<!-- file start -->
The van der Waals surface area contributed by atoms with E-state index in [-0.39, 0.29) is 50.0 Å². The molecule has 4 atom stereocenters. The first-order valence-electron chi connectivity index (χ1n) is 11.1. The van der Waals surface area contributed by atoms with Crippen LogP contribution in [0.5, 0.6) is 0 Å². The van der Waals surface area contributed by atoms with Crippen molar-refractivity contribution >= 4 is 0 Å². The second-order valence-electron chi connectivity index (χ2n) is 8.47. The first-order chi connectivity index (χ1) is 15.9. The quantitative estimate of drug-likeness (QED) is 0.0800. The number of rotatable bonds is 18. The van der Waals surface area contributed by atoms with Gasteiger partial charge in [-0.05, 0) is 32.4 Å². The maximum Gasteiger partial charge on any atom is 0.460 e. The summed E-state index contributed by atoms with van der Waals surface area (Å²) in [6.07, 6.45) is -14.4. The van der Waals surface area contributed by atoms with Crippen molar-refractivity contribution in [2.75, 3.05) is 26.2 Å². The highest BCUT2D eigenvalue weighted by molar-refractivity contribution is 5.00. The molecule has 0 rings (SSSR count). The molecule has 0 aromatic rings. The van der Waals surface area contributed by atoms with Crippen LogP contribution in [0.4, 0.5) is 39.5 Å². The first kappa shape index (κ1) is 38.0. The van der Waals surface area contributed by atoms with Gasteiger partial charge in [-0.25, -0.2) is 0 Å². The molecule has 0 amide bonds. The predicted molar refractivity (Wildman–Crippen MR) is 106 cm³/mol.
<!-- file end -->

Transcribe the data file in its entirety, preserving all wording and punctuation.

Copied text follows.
The van der Waals surface area contributed by atoms with E-state index in [-0.39, 0.29) is 50.0 Å². The molecule has 4 atom stereocenters. The first-order valence-electron chi connectivity index (χ1n) is 11.1. The van der Waals surface area contributed by atoms with Crippen LogP contribution in [0.5, 0.6) is 0 Å². The van der Waals surface area contributed by atoms with Crippen molar-refractivity contribution >= 4 is 0 Å². The second-order valence-electron chi connectivity index (χ2n) is 8.47. The first-order chi connectivity index (χ1) is 15.9. The quantitative estimate of drug-likeness (QED) is 0.0800. The number of rotatable bonds is 18. The van der Waals surface area contributed by atoms with Gasteiger partial charge in [-0.05, 0) is 32.4 Å². The maximum Gasteiger partial charge on any atom is 0.460 e. The summed E-state index contributed by atoms with van der Waals surface area (Å²) in [6.07, 6.45) is -14.4. The van der Waals surface area contributed by atoms with Crippen molar-refractivity contribution in [2.75, 3.05) is 26.2 Å². The highest BCUT2D eigenvalue weighted by molar-refractivity contribution is 5.00. The molecule has 0 rings (SSSR count). The molecule has 0 aromatic rings. The van der Waals surface area contributed by atoms with Crippen LogP contribution in [0.4, 0.5) is 39.5 Å². The first kappa shape index (κ1) is 38.0. The van der Waals surface area contributed by atoms with Gasteiger partial charge in [-0.25, -0.2) is 0 Å². The molecule has 0 amide bonds. The predicted molar refractivity (Wildman–Crippen MR) is 106 cm³/mol.